Posted in Experiments

Experiment – Mushroom Fettuccine with Truffle oil

Sometimes, all you have in the house are canned mushrooms. For most purposes, they are just not good as fresh ones but Truffle oil, which I just featured in my last Foodstuffs post, can improve them no end. I actually had fresh mushrooms in the fridge last night when I made dish you see above but I really wanted to showcase the Truffle oil as a follow up to the original Foodstuffs post.

The Ingredients

In the left of the picture above is some fresh Pecorino-Romano. You can use the pre-grated super-market Parmesan if you wish, but it won’t have the same delicate creaminess. In the back row you see: Lemon juice, truffle oil, two small cans worth of sliced button mushrooms and Olive oil. In the middle is one-half a small onion sliced paper-thin and some chopped parsley and, in the front row, butter, freshly ground black pepper and about six cloves of garlic fairly coarsely chopped. That may look like a fair bit of pepper but it really works well with mushrooms (as does the garlic and lemon juice).

I haven’t shown the Linguini, but a decent amount for two people is two bunches each having a diameter of a twenty-five cent piece.

The Method

Put a big pot of water on to boil with several large pinches of salt and add the pasta. Turn the heat down a little so the water is just bubbling a bit and keep an eye on the pot. The pasta should be done around about the same time as your mushrooms are cooked.

 Add about two or three tablespoons of olive oil to a large pan heated to medium and then add the mushrooms. Let them throw of their liquid and then stir and turn them from time to time. The trick here is to cook them until they are getting nicely brown and just a bit crispy on the edges as the caramelization really adds to the dish. About halfway through this process add in the black pepper and the lemon juice. Continue stirring until the juice has been absorbed and continue cooking a little longer. Just when the mushrooms are done to your liking, add a tablespoon of the truffle oil and the onion, then turn down the heat to low. Stir from time to time until the onions are translucent. At this point, you may want to take the pan off the heat if the pasta is not quite done.

 When the pasta is al dente, draw off about ¼ cup of the water into a glass (as you can see in the picture) then drain the pasta completely. Put it into a bowl with the butter, another tablespoon of truffle oil, and a pinch of salt. Toss it and then add the parsley, reserving a few pinches for garnishing the plates, and grate over a good few tablespoons of cheese before tossing again.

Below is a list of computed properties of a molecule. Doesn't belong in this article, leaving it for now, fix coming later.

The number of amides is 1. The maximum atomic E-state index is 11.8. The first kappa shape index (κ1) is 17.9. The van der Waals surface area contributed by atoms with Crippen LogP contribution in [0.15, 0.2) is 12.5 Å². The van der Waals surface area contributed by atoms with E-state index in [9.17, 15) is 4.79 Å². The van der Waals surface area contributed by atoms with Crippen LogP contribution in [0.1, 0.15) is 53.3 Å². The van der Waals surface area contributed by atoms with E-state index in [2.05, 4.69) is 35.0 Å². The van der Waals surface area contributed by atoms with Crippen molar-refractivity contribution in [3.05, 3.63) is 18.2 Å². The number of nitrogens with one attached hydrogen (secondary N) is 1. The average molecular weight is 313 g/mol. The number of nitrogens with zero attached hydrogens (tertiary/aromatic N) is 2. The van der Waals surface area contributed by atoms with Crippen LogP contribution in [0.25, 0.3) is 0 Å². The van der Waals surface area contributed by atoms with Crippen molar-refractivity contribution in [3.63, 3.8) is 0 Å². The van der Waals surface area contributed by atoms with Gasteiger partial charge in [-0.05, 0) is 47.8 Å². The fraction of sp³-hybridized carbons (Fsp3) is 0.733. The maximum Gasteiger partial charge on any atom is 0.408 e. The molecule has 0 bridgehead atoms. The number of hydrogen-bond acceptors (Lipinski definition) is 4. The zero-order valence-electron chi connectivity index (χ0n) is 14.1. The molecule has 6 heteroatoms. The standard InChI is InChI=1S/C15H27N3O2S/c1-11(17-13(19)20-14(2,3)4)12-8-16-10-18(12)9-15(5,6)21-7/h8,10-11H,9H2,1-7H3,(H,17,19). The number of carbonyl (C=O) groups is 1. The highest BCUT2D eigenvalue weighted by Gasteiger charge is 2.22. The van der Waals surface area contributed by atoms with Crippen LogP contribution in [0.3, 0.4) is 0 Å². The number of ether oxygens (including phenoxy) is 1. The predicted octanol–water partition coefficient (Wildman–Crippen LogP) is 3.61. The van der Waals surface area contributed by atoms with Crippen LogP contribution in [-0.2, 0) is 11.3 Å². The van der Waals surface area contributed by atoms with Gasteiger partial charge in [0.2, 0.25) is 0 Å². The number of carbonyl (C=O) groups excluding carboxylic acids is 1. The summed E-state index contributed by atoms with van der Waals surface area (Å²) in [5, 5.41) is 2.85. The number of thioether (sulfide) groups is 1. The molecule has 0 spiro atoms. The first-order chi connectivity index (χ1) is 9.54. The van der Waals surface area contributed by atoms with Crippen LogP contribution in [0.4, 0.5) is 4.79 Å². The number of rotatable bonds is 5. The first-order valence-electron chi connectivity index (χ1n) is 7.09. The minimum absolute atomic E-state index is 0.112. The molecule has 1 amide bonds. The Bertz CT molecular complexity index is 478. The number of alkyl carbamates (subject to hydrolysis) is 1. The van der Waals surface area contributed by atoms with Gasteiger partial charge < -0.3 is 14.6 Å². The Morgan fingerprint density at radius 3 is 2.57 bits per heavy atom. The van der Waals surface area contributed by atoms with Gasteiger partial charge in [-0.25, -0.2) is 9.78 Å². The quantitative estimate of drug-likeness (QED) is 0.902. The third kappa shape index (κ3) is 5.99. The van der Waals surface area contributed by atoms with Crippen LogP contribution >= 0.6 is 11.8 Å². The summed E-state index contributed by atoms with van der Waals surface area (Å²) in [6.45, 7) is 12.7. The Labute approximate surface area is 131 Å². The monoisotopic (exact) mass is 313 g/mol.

Now put the mushrooms back on the burner (if you have removed it) and turn the heat up to medium. Add enough olive oil to bring the total in the pan to three tablespoons or so (the mushrooms will likely have absorbed a fair bit) and then add the garlic. You want to cook this only until it is just translucent so that it still has a bit of raw bite to it. As soon as this point is reached, throw in the pasta and continue to stir, allowing the strands to get coated with oil. Toss in half the reserved water, let it get absorbed and then repeat with the remainder. Stir a few moments longer and then plate. Grate over some more cheese, sprinkle on the reserved parsley and then serve. You can pass some extra cheese for grating at the table if you wish but you shouldn’t need much more.

The Verdict

This turned out nicely but the taste of the truffle oil was too muted. I was a little hesitant to use too much (as this is supposed to give a bit of a metallic taste) or to cook at it too high a heat lest it lose flavor. I think though, that next time I might add a bit more to the mushrooms when I add the onion, and perhaps a bit more to the bowl with the drained pasta.

My wife added some flakes of chili to her plate, as she often does with pasta, while I added extra salt. The dish is probably salty enough as is for most people (it was for my wife) but I like quite a bit of saltiness and don’t suggest adding any more than the pinch I added to the boiling water and the drained pasta.

Any suggestions for improvement, anyone?



I am a lawyer by profession and my practice is Criminal... I mean, I specialize in Criminal law. My work involves travelling on Court circuits to remote Arctic communities. In between my travels I write a Food blog at

Comments, thoughts or suggestions most welcome...

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